Additionally, he is advocating funding, provision of multiple spaces to properly showcase Ghanaian artwork and collaboration between industry players to uplift the sector to standards witnessed in other parts of the world.

A key figure behind the concept, Mr Wilson, sees the vision of SLOL Coterie being a global giant promoting music, paintings, fashion, architecture to most countries across the globe in 10 years.

In a few words, Mr Omaboe encouraged authorities to ensure “subsidies to try and support young artistes to put Ghana in the global limelight”.

One of the few charismatic young female exhibitors, Esperanza Don-Obilor, a second-year student studying Pharmacy at the Robert-Gordon University, Scotland, submitted a collection of photo artworks from a budding alternative career in photography.

The teen, who hails from a strong African background, found it difficult to infuse photography into demands and expectations of her family but finally took off only two years ago to pursue her passion.

It has not been easy balancing academic studies in pharmacy with an unorthodox urge for photography in the two male-dominated sectors but her spontaneous attraction and inseparable comfort in her cameras keep her going.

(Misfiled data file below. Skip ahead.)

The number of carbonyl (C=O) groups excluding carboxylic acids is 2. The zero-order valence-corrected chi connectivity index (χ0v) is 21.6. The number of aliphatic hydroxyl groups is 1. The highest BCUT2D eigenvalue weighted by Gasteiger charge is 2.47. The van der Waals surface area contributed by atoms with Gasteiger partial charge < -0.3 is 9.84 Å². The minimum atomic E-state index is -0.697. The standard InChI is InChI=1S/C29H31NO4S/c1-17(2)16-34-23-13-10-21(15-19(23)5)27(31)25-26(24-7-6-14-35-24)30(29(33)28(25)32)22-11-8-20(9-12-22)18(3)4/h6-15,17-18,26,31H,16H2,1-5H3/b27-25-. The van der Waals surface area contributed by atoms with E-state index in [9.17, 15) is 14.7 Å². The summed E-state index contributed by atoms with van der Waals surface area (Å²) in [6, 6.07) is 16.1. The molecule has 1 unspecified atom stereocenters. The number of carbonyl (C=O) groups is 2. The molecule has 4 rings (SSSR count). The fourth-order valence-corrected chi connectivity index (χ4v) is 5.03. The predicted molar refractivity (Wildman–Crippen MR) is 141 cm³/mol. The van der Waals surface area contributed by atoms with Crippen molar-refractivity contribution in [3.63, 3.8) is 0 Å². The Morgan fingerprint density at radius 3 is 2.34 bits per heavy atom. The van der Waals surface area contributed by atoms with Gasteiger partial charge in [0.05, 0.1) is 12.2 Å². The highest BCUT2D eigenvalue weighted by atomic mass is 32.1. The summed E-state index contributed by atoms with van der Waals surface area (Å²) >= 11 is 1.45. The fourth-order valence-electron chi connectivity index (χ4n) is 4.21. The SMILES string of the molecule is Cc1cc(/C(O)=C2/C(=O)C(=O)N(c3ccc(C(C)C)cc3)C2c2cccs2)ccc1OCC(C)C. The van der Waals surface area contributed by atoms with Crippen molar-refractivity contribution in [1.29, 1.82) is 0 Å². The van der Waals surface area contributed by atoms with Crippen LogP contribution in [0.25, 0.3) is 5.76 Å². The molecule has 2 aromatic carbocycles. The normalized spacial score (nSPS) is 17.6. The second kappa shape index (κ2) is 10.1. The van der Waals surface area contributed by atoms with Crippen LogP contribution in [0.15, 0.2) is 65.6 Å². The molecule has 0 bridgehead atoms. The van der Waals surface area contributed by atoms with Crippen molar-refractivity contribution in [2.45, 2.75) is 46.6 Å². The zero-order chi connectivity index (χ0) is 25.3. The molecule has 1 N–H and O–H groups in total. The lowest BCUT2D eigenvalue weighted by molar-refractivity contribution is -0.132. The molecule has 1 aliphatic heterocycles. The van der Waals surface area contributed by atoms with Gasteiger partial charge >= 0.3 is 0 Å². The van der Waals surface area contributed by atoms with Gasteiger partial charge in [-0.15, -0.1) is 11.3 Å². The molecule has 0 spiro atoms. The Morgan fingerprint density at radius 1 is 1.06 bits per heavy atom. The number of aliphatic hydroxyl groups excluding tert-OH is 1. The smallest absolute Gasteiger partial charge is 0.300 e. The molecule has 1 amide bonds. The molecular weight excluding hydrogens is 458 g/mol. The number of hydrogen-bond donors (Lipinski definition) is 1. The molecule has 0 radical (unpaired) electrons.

She received countless positive reviews from the event but was quick to add: “I’m not there yet” and “I don’t charge people to do photos”.

Ms Esperanza, who has dreams of being the personal photographer of Nigerian musician, Santi, her idol, adds: “A fund will be nice” from the government to support young people in the sector.

Mr Delali Cofie, a Digital Media student from York University, Canada, was one of the people also showcased his works of art.

His love for photography and digital arts inspired him to drop from his programme in Mechanical Engineering and switch to digital media in the same university.

On display were five exhibits from separate photo series including a captivating shot he calls ‘Loss of Self’ which is part of a series titled ‘Angel’, a tribute to a dead friend. The purpose of the series is to create awareness about mental health in the black community.

He encouraged more members in the creative industry to connect and explore to expand their frontiers.

Source: Daily Mail GH